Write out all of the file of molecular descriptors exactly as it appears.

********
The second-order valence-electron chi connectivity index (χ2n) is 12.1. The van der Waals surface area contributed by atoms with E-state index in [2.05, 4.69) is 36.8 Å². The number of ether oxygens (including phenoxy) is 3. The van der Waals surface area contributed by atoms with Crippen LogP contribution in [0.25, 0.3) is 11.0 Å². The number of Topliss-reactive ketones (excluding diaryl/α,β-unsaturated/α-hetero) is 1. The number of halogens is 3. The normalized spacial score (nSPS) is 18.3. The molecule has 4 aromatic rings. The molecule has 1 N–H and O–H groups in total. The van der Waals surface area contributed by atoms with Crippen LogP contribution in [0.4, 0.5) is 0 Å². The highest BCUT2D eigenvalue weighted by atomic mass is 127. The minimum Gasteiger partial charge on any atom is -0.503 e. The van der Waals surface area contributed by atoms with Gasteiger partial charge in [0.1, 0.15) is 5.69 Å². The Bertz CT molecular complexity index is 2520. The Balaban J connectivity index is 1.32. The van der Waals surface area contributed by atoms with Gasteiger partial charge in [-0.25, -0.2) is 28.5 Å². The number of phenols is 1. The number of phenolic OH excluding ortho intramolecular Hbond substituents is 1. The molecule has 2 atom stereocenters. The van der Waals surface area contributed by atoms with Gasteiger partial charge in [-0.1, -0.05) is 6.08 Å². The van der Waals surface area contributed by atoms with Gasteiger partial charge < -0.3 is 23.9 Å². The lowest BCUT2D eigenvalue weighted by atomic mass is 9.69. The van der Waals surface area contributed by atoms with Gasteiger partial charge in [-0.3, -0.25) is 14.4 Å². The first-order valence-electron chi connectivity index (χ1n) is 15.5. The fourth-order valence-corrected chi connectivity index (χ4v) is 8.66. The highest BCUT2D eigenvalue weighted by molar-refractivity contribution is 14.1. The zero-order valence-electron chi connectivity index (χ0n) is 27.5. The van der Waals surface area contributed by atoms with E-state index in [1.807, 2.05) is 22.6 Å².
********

The second-order valence-electron chi connectivity index (χ2n) is 12.1. The van der Waals surface area contributed by atoms with E-state index in [2.05, 4.69) is 36.8 Å². The number of ether oxygens (including phenoxy) is 3. The van der Waals surface area contributed by atoms with Crippen LogP contribution in [0.25, 0.3) is 11.0 Å². The number of Topliss-reactive ketones (excluding diaryl/α,β-unsaturated/α-hetero) is 1. The number of halogens is 3. The normalized spacial score (nSPS) is 18.3. The molecule has 4 aromatic rings. The molecule has 1 N–H and O–H groups in total. The van der Waals surface area contributed by atoms with Crippen LogP contribution in [0.4, 0.5) is 0 Å². The highest BCUT2D eigenvalue weighted by atomic mass is 127. The minimum Gasteiger partial charge on any atom is -0.503 e. The van der Waals surface area contributed by atoms with Gasteiger partial charge in [0.1, 0.15) is 5.69 Å². The Bertz CT molecular complexity index is 2520. The Balaban J connectivity index is 1.32. The van der Waals surface area contributed by atoms with Gasteiger partial charge in [-0.25, -0.2) is 28.5 Å². The number of phenols is 1. The number of phenolic OH excluding ortho intramolecular Hbond substituents is 1. The molecule has 2 atom stereocenters. The van der Waals surface area contributed by atoms with Gasteiger partial charge in [-0.1, -0.05) is 6.08 Å². The van der Waals surface area contributed by atoms with Gasteiger partial charge < -0.3 is 23.9 Å². The lowest BCUT2D eigenvalue weighted by atomic mass is 9.69. The van der Waals surface area contributed by atoms with Gasteiger partial charge in [-0.3, -0.25) is 14.4 Å². The first-order valence-electron chi connectivity index (χ1n) is 15.5. The fourth-order valence-corrected chi connectivity index (χ4v) is 8.66. The highest BCUT2D eigenvalue weighted by molar-refractivity contribution is 14.1. The zero-order valence-electron chi connectivity index (χ0n) is 27.5. The van der Waals surface area contributed by atoms with E-state index in [1.807, 2.05) is 22.6 Å².